Over the last couple of days I shot my first few rolls with my newly acquired Diana F+. I haven’t shot film in over ten years. I’m using expired 120 film that I’ve had in storage since the early to mid 2000’s. Results are so-so, thus far, both in terms of the photos as I shot them, and in terms of the development of the film. I’m pretty much already out of 400 speed film in 120 format (only had 3 rolls), but I’ve got a few dozen rolls of Tmax 100, and about a dozen of Iflord Delta 3200, so I’ll be shooting with those next. I’ll certainly have to push the 100 a couple of stops, and possibly pull the 3200, depending of course on what I wind up shooting with it. I also don’t know if the 3200 will be fogged after all of these years, and I suspect the grain will be ridiculous. Guess I’ll find out soon enough.
I haven’t been sure how to develop these to get the best results — I read somewhere online a suggestion to develop old expired black and white film at colder than usual temps, so that’s how I developed my first two rolls: 16 degrees and I extended the development time. I’m developing in Ilford Ilofosol 3 because that’s pretty much the only developer I can get my hands on for a reasonable price. Hopefully I’ll quickly find a temperature/time combo that works well enough with the TMY 100 and 3200. I’m not looking to get high quality results or high acutance — I’m shooting with a toy camera, after all. Just stuff that is consistently sufficiently exposed, and not excessively contrasty (or excessively lacking in contrast, either).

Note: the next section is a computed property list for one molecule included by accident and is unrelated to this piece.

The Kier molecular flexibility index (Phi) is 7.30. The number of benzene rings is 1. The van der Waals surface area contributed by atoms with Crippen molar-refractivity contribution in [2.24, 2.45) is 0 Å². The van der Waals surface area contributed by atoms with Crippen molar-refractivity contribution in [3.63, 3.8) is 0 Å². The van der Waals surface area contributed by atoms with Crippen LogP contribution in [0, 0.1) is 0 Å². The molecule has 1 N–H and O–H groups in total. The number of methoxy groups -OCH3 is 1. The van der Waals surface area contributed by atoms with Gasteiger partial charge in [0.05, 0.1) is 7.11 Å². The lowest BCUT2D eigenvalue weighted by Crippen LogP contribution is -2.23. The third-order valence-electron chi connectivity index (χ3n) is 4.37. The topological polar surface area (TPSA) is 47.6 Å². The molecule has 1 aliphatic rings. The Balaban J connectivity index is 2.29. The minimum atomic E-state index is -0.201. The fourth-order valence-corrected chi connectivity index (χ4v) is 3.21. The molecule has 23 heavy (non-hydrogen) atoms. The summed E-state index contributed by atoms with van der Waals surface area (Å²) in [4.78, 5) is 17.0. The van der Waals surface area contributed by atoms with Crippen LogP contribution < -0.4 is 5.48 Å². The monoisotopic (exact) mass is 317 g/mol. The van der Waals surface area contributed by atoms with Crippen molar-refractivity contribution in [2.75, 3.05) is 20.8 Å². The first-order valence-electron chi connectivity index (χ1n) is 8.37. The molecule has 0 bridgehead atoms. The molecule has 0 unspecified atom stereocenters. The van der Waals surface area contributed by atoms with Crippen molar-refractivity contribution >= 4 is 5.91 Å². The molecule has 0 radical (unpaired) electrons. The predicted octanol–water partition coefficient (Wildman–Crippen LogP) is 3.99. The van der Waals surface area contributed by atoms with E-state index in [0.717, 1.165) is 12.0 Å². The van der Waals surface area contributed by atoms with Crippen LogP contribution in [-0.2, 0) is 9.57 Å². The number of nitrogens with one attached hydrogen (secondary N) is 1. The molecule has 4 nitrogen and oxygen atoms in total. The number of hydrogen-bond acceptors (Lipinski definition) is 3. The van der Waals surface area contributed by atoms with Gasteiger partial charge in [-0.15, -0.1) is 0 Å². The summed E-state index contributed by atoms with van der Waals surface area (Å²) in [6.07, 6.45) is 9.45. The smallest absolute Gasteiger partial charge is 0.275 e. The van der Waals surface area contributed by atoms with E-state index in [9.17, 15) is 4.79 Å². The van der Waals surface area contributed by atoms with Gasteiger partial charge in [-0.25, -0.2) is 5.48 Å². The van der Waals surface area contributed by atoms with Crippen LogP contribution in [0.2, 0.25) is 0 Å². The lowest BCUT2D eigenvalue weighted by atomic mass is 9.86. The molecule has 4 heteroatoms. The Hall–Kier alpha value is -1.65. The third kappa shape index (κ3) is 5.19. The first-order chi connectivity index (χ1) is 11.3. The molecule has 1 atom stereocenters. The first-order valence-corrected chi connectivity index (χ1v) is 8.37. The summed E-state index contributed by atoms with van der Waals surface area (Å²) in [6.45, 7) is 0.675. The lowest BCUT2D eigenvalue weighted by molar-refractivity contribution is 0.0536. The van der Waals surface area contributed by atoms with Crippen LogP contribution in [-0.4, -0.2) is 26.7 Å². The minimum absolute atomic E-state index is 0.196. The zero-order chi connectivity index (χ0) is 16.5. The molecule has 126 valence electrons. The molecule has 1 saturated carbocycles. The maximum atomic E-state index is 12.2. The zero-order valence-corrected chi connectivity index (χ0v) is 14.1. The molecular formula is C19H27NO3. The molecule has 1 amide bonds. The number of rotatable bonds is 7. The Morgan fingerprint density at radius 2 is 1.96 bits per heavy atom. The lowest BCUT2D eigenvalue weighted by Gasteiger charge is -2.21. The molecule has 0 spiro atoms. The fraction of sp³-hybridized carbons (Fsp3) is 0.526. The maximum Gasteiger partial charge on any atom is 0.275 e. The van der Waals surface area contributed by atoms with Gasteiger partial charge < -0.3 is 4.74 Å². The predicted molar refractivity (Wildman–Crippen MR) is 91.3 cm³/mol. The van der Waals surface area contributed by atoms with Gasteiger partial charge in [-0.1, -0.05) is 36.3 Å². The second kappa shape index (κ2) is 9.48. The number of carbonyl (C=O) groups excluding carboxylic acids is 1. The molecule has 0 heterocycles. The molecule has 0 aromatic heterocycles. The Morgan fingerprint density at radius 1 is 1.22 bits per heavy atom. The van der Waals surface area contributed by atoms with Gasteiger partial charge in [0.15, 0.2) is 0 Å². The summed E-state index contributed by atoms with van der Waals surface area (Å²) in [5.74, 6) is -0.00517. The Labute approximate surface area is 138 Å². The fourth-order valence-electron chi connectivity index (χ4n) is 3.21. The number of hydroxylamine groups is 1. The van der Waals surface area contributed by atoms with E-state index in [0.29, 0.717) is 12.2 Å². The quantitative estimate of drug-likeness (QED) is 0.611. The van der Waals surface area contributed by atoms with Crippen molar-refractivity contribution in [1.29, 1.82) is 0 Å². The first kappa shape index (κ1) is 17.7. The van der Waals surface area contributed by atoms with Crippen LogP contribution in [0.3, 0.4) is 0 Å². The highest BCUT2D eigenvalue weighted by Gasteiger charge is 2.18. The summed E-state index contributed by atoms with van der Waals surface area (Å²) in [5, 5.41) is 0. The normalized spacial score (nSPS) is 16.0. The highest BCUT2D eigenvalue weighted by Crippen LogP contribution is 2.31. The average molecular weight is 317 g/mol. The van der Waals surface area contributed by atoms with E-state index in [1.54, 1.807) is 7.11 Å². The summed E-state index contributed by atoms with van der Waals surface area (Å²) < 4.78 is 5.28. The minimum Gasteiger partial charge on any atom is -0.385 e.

I’d forgotten just how much light is needed to shoot indoors handheld, even with 400 speed film. I shot a few random portraits in quite bright indoor light and the shots were unusable. And the Diana F+ doesn’t give much help in terms of shutter speeds and apertures — I found this online :
Diana F+ aperture settings:
“Cloud” setting: f/11
“Partial Sun” setting: f/16
“Sun” setting: f/22
And the one and only shutter speed is apparently around 1/60th (one can either shoot at this shutter speed, which is simply called “N”, for Normal, or in bulb mode). You need quite a bit of light to get a usable exposure at 400 ISO, f/11, 1/60 sec.
Anyway, it’s fun to play around with this toy camera. The lack of any real aperture or shutter speed control means you just pretty much point and shoot, which really makes me approach photographing differently, and there’s probably some useful lessons to be gained from using this camera more often.